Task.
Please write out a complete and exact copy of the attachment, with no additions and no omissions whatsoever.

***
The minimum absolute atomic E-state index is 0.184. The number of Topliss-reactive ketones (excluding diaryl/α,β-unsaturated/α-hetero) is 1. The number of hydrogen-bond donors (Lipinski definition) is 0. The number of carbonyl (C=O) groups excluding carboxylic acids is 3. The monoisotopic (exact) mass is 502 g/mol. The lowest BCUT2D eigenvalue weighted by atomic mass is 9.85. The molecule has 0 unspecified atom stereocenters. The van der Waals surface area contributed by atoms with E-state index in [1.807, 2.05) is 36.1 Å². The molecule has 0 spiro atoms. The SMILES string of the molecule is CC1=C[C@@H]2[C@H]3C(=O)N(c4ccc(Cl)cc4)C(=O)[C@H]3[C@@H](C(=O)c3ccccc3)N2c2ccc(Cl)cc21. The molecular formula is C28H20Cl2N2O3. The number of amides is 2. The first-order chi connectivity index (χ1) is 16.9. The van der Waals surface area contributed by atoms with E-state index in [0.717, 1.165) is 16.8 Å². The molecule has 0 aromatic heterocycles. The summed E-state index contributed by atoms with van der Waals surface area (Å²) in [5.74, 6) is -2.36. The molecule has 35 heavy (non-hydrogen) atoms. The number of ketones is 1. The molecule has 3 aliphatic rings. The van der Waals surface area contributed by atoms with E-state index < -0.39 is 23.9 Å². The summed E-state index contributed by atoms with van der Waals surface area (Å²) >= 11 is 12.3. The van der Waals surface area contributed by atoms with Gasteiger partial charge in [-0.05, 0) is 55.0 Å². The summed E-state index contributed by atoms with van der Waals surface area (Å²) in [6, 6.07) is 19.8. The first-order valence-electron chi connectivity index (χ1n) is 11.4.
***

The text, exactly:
The minimum absolute atomic E-state index is 0.184. The number of Topliss-reactive ketones (excluding diaryl/α,β-unsaturated/α-hetero) is 1. The number of hydrogen-bond donors (Lipinski definition) is 0. The number of carbonyl (C=O) groups excluding carboxylic acids is 3. The monoisotopic (exact) mass is 502 g/mol. The lowest BCUT2D eigenvalue weighted by atomic mass is 9.85. The molecule has 0 unspecified atom stereocenters. The van der Waals surface area contributed by atoms with E-state index in [1.807, 2.05) is 36.1 Å². The molecule has 0 spiro atoms. The SMILES string of the molecule is CC1=C[C@@H]2[C@H]3C(=O)N(c4ccc(Cl)cc4)C(=O)[C@H]3[C@@H](C(=O)c3ccccc3)N2c2ccc(Cl)cc21. The molecular formula is C28H20Cl2N2O3. The number of amides is 2. The first-order chi connectivity index (χ1) is 16.9. The van der Waals surface area contributed by atoms with E-state index in [0.717, 1.165) is 16.8 Å². The molecule has 0 aromatic heterocycles. The summed E-state index contributed by atoms with van der Waals surface area (Å²) in [5.74, 6) is -2.36. The molecule has 35 heavy (non-hydrogen) atoms. The number of ketones is 1. The molecule has 3 aliphatic rings. The van der Waals surface area contributed by atoms with E-state index < -0.39 is 23.9 Å². The summed E-state index contributed by atoms with van der Waals surface area (Å²) >= 11 is 12.3. The van der Waals surface area contributed by atoms with Gasteiger partial charge in [-0.05, 0) is 55.0 Å². The summed E-state index contributed by atoms with van der Waals surface area (Å²) in [6, 6.07) is 19.8. The first-order valence-electron chi connectivity index (χ1n) is 11.4.